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Bluewater Rafting

They say that the first man to cross the river probably used a log, but I’m not so sure. If you’ve ever tried stepping onto a floating log then you’ll know that it’s not easy; as soon as you put a foot aboard, it starts to spin around. Myself, I think that the first palaeolithic sailor used half a dozen logs which he lashed tightly together – and in northern Brazil there are people who still put to sea aboard…

Sugru for Sailors

Do you remember when Blu-Tack was first invented? It completely revolutionised the way we stuck posters and maps and pics on the wall. Well, Sugru is somehow vaguely reminiscent of Blu-Tack, but it’s even better. It’s a kind of modelling-clay come glue which sets to the consistency of a hard rubber and which is so versatile that it can be used to mend almost anything. In fact, it enables us to fix problems that we didn’t even know we had!…

Modern Canoe Building in Brazil

In our last article we introduced you to the dug-out canoes of Bahia. In chapter two of the story of Brazil’s traditional boats we show you how the natives have adapted their boat building methods to cope with modern legislation. In the Bahia de Todos os Santos and in neighbouring Camamu the dug-out canoes are low and narrow – and slow. Even the bigger ones, which accommodate six fishermen, are relatively low and very slow. They are evidently very heavy.…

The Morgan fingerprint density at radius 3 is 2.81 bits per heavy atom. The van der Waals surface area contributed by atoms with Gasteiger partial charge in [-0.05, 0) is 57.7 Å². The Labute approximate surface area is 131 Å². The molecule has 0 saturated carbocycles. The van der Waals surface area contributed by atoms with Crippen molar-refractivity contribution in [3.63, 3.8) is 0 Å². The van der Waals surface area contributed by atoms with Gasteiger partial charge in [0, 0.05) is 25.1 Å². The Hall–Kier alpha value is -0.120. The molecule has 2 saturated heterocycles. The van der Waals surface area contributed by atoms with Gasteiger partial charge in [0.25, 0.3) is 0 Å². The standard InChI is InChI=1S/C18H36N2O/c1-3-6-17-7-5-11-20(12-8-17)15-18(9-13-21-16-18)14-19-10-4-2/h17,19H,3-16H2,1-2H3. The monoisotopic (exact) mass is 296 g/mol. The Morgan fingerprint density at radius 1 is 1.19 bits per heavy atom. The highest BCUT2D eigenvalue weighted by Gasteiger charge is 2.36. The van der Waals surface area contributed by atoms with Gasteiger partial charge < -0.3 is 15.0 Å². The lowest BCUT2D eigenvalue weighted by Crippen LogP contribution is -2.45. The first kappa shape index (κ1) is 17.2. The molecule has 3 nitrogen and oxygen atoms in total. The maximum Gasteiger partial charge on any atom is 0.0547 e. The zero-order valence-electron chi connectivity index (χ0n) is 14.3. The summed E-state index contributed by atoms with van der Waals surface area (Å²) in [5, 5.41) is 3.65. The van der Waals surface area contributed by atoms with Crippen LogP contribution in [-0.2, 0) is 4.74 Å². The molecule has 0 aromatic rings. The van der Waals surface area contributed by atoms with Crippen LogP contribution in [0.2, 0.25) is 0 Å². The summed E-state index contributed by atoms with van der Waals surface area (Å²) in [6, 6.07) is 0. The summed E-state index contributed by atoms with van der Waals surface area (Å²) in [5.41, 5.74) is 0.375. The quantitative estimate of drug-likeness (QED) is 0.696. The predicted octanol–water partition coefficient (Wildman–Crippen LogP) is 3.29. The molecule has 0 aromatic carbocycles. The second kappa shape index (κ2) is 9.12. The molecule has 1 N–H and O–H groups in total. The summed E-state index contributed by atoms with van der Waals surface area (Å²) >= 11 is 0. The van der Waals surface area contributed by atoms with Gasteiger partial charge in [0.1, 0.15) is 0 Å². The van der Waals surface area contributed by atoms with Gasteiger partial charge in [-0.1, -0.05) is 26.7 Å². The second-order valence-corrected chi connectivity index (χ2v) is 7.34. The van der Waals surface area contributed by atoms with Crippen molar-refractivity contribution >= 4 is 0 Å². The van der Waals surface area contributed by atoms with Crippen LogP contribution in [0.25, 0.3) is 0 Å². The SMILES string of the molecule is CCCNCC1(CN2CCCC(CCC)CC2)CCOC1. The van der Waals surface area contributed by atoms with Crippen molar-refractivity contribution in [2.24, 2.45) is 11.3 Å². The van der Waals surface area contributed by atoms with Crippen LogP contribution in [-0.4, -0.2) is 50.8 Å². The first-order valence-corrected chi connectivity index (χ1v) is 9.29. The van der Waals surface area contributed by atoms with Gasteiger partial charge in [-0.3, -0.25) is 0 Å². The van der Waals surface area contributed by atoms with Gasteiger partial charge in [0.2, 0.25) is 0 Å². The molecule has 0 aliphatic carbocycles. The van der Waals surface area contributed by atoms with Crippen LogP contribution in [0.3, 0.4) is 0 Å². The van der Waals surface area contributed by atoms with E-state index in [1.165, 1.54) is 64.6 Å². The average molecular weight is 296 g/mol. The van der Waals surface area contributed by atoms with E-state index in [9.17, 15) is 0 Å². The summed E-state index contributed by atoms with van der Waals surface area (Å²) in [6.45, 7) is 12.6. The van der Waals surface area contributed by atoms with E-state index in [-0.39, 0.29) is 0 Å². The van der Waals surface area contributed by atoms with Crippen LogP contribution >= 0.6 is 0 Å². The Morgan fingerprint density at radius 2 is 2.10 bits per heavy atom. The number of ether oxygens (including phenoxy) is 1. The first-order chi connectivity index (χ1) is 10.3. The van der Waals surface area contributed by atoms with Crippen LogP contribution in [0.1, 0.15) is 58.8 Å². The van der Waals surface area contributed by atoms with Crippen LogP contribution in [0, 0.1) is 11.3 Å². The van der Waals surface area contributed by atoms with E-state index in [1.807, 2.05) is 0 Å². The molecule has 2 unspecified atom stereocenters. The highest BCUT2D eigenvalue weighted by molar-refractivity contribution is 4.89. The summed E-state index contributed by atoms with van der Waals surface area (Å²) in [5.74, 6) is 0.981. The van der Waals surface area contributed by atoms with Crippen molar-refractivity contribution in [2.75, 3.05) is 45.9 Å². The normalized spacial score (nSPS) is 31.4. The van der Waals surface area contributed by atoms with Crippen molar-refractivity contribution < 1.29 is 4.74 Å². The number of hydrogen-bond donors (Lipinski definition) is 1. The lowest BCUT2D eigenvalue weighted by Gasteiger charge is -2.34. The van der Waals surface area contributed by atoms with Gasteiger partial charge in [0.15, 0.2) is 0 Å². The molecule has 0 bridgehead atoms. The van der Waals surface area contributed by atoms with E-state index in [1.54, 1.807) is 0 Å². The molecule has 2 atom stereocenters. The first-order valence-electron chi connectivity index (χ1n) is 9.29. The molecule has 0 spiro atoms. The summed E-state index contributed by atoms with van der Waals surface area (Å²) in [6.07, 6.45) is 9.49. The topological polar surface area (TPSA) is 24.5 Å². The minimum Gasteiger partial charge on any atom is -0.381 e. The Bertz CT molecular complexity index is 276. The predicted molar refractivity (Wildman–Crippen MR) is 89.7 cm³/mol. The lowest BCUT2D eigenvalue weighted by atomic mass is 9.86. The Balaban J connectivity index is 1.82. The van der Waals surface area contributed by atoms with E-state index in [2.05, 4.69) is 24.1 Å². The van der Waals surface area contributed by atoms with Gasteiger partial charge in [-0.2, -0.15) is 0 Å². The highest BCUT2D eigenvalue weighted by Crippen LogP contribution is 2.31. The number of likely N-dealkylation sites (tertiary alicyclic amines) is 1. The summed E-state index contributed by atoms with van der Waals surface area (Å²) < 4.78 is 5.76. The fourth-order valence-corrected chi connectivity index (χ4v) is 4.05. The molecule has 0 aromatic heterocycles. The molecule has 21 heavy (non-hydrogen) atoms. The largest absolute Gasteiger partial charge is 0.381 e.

Dug-Out Canoes on the Bahia

Traditional boats have always been a big passion of mine. They appeal to my interest, as a sailor, in all other watercraft, and they also tickle my perpetual fascination with history. Having now spent three and a half years messing about on the east coast of South America we’ve had the chance to get to know the local boats pretty thoroughly; and certainly I’ve had the chance to compile a vast portfolio of photos of the various craft. Whilst I…

Zen and the Art of Boat Building

Two years – that was how long it had taken us. Looking back, I can hardly believe that we managed to achieve so much in such a short period. In two years we had turned a badly-built, 50 foot hull and deck into a sturdy, seaworthy vessel! However, at the time it did not seem to us that we had achieved anything remarkable; indeed, at the time it felt to us as if we were working with iron balls chained…